That left me with no place to stay in Fez. But there were dozens of other Airbnb listings (and I could have easily found a cheap hotel in the medina). I requested a place, and waited for a reply. It took two and a half hours before I got a confirmation. But my troubles weren’t over. The medina in Fez is renowned as the most difficult to navigate in the Arabic world. Without specific directions to my place I had to sit tight. Send me directions, I emailed my putative host. There was no reply for nearly an hour. Adding to my woes was the fact that I was dependent on the wifi of a little restaurant in the station, a signal that seemed to weaken as the day lengthened. I wasn’t certain that the directions–if they ever came–would show up on my phone. And there is always the worry that my battery will die before I get the email.

At 5:30 the directions came; but that wasn’t the end of the story. For some reason the text message was truncated.

“Take a taxi to the medina and get off at the square near the post office. From there take…….”.

That was all that showed. I nervously answered with another request. Could you email me the directions? I was sure this would take another hour, but, thankfully, two minutes later I had all I needed. But that was merely the good news of a very bad situation because, you see, I noticed a text message from TMobile right after the message from my host.

You’ve been paying exorbitant (my word) roaming fees, it said, don’t you want to stop them? Apparently somewhere on my trip I’d hit some button that opened me to a stunning bill. I can’t bring myself to tell anyone how much it was. Suffice to say that it depressed the hell out of me.

After absorbing that shock I went out front and negotiated a reasonable fare for a trip to the medina. Within a half hour I was safely ensconced in my dorm room.

But more misery awaited.

In the cool of the evening I sallied out for an exploratory walk through a portion of the medina. After about twenty minutes of wandering I found myself negotiating a jam-packed trip through endless shops selling oils, dates, clothing, ceramics, rugs, fresh orange juice, jewelry, restaurant meals, plants, vegetables, fruits, meat, and just about anything you can think of.

In other words a typical moroccan medina.

And as many times as I’ve made similar journeys there is always the unsettling realization that most of these people are eking out a living that barely sustains them. IOW they are poor; and I am relatively wealthy. Any sensible merchant in this compressed universe would feel some anger at the many tourists who look, but don’t buy. Which is most of us. One or two sales in a ten hour day would be, from my observation, typical. It’s a lot of rejection to handle. And too little income to live on.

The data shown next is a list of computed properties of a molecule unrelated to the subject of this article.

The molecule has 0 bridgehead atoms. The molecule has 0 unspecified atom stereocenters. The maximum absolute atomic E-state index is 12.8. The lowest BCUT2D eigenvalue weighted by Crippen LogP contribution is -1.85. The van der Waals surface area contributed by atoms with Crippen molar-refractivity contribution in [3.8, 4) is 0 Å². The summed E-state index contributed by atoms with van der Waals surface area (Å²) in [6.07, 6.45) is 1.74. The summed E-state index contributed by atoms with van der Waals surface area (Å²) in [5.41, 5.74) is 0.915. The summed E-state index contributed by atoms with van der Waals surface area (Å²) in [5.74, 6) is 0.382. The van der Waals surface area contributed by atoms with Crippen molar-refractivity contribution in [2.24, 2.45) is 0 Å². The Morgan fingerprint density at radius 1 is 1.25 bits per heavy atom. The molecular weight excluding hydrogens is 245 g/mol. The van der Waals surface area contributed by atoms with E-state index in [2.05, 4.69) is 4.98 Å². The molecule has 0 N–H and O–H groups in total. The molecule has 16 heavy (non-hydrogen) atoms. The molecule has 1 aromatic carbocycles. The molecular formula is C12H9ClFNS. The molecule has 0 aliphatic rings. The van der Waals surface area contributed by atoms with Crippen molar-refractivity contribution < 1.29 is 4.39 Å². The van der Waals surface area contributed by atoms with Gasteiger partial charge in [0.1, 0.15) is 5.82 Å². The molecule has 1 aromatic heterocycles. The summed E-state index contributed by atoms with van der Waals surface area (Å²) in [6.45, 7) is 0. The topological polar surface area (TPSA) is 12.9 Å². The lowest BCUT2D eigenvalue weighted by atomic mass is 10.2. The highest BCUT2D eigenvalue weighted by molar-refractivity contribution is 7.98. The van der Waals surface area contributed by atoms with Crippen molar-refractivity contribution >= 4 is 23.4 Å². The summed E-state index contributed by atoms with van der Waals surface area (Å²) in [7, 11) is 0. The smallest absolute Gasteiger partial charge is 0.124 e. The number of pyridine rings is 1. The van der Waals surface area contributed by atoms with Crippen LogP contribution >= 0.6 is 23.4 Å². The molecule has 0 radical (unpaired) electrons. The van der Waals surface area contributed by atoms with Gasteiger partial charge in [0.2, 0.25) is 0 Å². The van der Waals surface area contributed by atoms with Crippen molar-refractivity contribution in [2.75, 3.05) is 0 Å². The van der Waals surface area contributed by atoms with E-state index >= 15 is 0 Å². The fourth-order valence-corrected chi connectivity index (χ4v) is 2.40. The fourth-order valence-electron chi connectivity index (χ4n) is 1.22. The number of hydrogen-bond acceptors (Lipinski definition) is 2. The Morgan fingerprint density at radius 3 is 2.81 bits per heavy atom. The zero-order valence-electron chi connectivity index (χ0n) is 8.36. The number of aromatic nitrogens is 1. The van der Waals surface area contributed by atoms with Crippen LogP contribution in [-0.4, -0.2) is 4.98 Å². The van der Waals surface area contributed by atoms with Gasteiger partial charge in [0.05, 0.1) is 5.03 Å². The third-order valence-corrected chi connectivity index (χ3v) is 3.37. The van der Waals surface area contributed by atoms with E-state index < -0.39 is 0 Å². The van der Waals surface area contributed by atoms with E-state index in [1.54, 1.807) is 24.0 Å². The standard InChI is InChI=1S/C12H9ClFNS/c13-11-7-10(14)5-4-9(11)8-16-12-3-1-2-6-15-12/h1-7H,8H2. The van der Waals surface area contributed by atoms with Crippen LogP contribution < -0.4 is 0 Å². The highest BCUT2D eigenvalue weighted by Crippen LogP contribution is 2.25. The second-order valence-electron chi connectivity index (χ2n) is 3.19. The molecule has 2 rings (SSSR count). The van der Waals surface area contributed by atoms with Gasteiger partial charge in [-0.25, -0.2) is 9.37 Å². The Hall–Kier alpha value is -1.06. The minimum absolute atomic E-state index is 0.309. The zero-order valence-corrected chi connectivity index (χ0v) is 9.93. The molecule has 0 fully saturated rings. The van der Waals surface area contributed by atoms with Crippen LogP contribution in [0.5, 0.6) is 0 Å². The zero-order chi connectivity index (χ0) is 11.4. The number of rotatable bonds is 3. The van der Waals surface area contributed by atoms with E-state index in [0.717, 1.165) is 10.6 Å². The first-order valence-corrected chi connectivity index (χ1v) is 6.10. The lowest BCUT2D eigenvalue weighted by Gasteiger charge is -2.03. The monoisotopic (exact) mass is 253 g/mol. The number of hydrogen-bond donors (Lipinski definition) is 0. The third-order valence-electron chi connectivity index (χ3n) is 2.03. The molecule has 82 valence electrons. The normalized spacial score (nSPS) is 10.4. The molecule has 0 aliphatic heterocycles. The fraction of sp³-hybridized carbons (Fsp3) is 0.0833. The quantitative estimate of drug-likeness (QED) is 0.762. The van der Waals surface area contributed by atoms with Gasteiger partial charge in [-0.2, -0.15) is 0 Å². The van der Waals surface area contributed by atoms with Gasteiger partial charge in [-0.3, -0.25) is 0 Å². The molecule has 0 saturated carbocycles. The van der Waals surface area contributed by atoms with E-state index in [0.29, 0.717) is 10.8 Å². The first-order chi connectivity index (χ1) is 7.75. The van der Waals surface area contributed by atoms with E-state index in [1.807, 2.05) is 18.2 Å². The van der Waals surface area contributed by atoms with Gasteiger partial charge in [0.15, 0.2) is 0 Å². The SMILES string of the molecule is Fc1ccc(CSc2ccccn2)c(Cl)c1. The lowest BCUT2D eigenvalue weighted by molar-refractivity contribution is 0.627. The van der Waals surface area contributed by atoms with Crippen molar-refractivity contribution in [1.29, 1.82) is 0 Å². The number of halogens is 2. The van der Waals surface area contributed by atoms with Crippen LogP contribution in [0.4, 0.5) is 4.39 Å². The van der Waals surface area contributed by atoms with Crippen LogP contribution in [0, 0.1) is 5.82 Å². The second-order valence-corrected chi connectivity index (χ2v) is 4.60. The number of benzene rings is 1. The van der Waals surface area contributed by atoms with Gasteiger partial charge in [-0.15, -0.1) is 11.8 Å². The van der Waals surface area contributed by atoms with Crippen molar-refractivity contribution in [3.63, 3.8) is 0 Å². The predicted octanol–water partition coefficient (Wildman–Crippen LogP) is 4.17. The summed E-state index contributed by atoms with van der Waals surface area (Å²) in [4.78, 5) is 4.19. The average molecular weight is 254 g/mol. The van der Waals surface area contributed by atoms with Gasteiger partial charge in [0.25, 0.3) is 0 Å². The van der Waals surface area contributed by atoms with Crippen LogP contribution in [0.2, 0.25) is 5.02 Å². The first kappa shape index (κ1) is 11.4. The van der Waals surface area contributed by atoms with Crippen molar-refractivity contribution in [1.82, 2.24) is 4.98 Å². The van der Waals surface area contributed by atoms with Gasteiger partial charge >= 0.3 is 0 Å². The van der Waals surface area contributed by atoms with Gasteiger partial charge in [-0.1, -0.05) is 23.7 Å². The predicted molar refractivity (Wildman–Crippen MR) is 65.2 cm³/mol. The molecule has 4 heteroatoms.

So when I saw four young tourists fleeing one importuning guy–and doing it with archetypical contempt–I wasn’t surprised when I heard the guy cursing the departing visitors.

But then he turned to me and began importuning me. I was tired. I was depressed about the lost phone money. I was conscious that I’d already spent a great deal of money on this trip. I wanted nothing of whatever he was offering. But he refused to take no for answer. He was in my face trying to dislodge some of my hard earned dinars. I tried my best to walk past him without saying anything but he was ultra-persistent, more so than anyone I’d heretofore met in Morocco. His only rival in my experience were some guys in the Dakar airport trying to carry my bag.

Then he began cursing me. And following me.

I tried dashing into one of the stalls to buy some sun screen.

He was waiting for me when I completed my purchase. The guys in the stall tried to help me; they sat the guy down and tried to convince him to leave me alone. They told me that this guy was a regular and that he often harassed tourists, trying to get fees as a medina guide.

I tried ignoring him, but just then I realized he was right behind me kicking me in the back of my feet. I darted into another stall. This place was similarly sympathetic to my problem. The guy tried to reassure me:  “Don’t worry. This place has good security, nobody can hurt you.” But I wasn’t mollified. I consented to check out the guys store, which was well stocked with the usual things, clothes, jewelry, ceramics. Guiltily I examined what they had knowing I had no intention of buying anything. I’m certain the proprietor thought I’d purchase something out of gratitude for his harboring me. I swear he looked chagrined when I fled, finally–hoping my pursuer was gone.

But he wasn’t. Within a minute or two he reappeared. He insisted I shake his hand, which I did. Then he asked for ‘a tip’. Now I was more frightened than ever. I refused the bribe and ducked into still another stall. This time I was able to leave the store and get close to my dormitory before he found me again. I bought some fresh orange juice from a vendor and asked for refuge in his little restaurant. The restaurant owner shielded me, saying he knew the guy to be, essentially, bad news.